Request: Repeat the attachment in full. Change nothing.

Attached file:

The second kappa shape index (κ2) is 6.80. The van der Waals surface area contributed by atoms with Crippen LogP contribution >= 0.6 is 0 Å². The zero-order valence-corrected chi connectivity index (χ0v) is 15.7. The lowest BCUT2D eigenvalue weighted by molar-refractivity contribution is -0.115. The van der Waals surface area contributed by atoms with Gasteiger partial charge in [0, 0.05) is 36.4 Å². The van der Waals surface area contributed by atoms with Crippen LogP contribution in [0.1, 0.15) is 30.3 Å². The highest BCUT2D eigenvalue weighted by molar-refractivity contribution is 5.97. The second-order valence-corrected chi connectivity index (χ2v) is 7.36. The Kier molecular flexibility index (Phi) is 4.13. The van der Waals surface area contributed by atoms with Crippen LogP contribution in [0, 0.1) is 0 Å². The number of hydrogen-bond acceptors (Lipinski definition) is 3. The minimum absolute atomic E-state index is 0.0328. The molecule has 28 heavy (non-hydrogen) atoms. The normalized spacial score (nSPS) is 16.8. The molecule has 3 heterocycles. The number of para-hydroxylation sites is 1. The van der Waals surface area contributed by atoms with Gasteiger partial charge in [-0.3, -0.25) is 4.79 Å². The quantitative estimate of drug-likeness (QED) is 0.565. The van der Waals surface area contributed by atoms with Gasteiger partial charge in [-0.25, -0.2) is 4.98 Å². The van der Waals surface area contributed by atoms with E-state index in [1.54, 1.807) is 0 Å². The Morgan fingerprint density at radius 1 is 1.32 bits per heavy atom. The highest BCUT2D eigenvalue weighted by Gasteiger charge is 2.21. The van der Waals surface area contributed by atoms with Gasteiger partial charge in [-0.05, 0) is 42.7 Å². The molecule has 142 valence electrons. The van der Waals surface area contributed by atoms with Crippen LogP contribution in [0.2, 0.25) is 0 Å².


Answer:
The second kappa shape index (κ2) is 6.80. The van der Waals surface area contributed by atoms with Crippen LogP contribution >= 0.6 is 0 Å². The zero-order valence-corrected chi connectivity index (χ0v) is 15.7. The lowest BCUT2D eigenvalue weighted by molar-refractivity contribution is -0.115. The van der Waals surface area contributed by atoms with Gasteiger partial charge in [0, 0.05) is 36.4 Å². The van der Waals surface area contributed by atoms with Crippen LogP contribution in [0.1, 0.15) is 30.3 Å². The highest BCUT2D eigenvalue weighted by molar-refractivity contribution is 5.97. The second-order valence-corrected chi connectivity index (χ2v) is 7.36. The Kier molecular flexibility index (Phi) is 4.13. The van der Waals surface area contributed by atoms with Crippen LogP contribution in [0, 0.1) is 0 Å². The number of hydrogen-bond acceptors (Lipinski definition) is 3. The minimum absolute atomic E-state index is 0.0328. The molecule has 28 heavy (non-hydrogen) atoms. The normalized spacial score (nSPS) is 16.8. The molecule has 3 heterocycles. The number of para-hydroxylation sites is 1. The van der Waals surface area contributed by atoms with Gasteiger partial charge in [-0.3, -0.25) is 4.79 Å². The quantitative estimate of drug-likeness (QED) is 0.565. The van der Waals surface area contributed by atoms with Gasteiger partial charge in [-0.25, -0.2) is 4.98 Å². The van der Waals surface area contributed by atoms with E-state index in [1.54, 1.807) is 0 Å². The Morgan fingerprint density at radius 1 is 1.32 bits per heavy atom. The highest BCUT2D eigenvalue weighted by Gasteiger charge is 2.21. The van der Waals surface area contributed by atoms with Gasteiger partial charge in [-0.05, 0) is 42.7 Å². The molecule has 142 valence electrons. The van der Waals surface area contributed by atoms with Crippen LogP contribution in [0.2, 0.25) is 0 Å².